The move from a structuralist account in which capital is understood to structure social relations in relatively homologous ways to a view of hegemony in which power relations are subject to repetition, convergence, and rearticulation brought the question of temporality into the thinking of structure, and marked a shift from a form of Althusserian theory that takes structural totalities as theoretical objects to one in which the insights into the contingent possibility of structure inaugurate a renewed conception of hegemony as bound up with the contingent sites and strategies of the rearticulation of power.
- from Charles Hope’s email signature… I think I’ll just use this in everyday conversations. Should make me even more popular.
This is what I want for Christmas… if I can wait that long!
Yes, I took the sci-fi quiz. Yes, I am a geek. Live with it. Here are my results.
You scored as Serenity (Firefly). You like to live your own way and don’t enjoy when anyone but a friend tries to tell you should do different. Now if only the Reavers would quit trying to skin you.
As a public service to all those who feel the same way about the looming "unimaginative, consumerist-oriented and entirely arbitrary, manipulative and shallow interpretation of romance day", here is a site that might provide just what you need to get through it. You have a week to select the right message…
Yes, it’s that special time of year when chocolate manufacturers and greetings card companies encourage you to demonstrate the extent of your fondness in cold, hard, cash (or the satin-covered equivalent) on February 14th.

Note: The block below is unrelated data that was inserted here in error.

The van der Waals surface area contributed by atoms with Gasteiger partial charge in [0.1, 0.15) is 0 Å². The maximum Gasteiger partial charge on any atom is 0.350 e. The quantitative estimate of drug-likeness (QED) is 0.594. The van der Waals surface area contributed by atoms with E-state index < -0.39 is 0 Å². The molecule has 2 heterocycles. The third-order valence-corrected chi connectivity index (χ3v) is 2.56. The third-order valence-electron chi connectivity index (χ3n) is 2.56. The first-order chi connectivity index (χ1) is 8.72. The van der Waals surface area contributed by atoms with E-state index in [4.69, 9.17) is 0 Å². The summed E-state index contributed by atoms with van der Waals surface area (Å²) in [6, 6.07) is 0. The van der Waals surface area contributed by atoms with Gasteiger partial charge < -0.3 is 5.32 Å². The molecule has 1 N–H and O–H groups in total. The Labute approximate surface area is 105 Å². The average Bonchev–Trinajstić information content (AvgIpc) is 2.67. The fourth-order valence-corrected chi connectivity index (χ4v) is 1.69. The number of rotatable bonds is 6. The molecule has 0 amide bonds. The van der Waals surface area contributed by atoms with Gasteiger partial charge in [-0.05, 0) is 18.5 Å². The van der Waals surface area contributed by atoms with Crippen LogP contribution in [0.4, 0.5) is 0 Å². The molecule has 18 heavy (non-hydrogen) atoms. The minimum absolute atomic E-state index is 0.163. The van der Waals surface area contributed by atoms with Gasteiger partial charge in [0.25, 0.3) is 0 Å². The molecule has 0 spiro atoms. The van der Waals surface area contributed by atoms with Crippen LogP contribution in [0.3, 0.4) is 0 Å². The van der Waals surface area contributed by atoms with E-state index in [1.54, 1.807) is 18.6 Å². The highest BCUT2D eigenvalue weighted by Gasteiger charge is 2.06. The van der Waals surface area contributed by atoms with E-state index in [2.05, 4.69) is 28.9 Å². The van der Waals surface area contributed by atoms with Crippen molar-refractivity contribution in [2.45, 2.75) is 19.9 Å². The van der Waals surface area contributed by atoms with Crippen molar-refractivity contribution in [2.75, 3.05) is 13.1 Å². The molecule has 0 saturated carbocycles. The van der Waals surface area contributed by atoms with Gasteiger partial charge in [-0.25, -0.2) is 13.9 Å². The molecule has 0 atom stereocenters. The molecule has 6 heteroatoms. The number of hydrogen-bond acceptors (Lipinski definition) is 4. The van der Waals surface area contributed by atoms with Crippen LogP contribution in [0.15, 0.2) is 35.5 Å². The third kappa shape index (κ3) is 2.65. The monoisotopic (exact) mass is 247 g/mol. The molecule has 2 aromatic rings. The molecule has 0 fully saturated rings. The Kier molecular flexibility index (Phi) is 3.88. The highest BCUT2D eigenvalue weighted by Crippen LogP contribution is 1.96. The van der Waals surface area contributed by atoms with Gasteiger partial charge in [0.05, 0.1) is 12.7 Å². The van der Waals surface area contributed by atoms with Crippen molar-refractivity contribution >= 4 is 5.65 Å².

Or as a friend once said: Valentine’s Day is to love as tap water is to tequila.
Forewarned, forearmed. Good luck.
In a comment on my previous post Lloyd suspected me of dewy-eyed romanticism based on my choice of films. I shuddered and then thought about why I like those films. I realised that each film reminds me of things that I want to be reminded about.
I like The Third Man’s film noir gloom because it reminds me of the starkness of moral dilemmas. It condemns utilitarianism, with its disregard for the sanctity of human life, which can be treated as one side of an equation, with one’s well-being or other ‘good’ being the other. A sick child or a wounded soldier dying of adulterated penicillin drives the point home uncompromisingly. The images of post-war Vienna, with its hushed up life, helplessness, seedy and desperate decadence feel familiar. Apart from the decadence.
I like Casablanca for showing how fighting for a Greater Cause leaves few choices to the individual. I value the nuances with which the characters and their situations are portrayed – the old German waiter in Rick’s bar who helps others, the young Bulgarian wife willing to sell her body save herself and her husband, the rousing rendition of La Marseillaise that moves even Yvonne, Rick’s ‘girlfriend’ and an easy companion to German officers frequenting his bar. The film’s insistence on sacrificing personal desires to do the Right Thing is harsh. The soppy romantic bits a la "Here’s looking at you, kid!" etc, well done as they may be, leave me fairly cold as they are the stuff of many movies. It is what happens in the end that’s makes this film memorable.
Some Like It Hot is just damn funny (and the first film I have ever seen in English, before I could actually speak any, when I was 13). Great story, brilliant acting and perfect comic timing – just like the rakish and fast-paced Restoration comedies. Romantic in a farcical sort of way, I guess, humour being the main reminder here.
Finally, the ultimate romantic story of Romeo & Juliet reminds me of the futility of youth and the aforementioned dewy-eyed romanticism. And I simply adore the poetry, the language, the allusions – in short – Shakespeare’s genius shown in beautiful colours, enacted by beautiful people. My favourite bits are Act I. Scene V. where Romeo and Juliet meet for the first time (the history’s best chat-up lines) and Mercutio’s rant attacking the Queen Mab in in Act I, Scene IV. Glorious.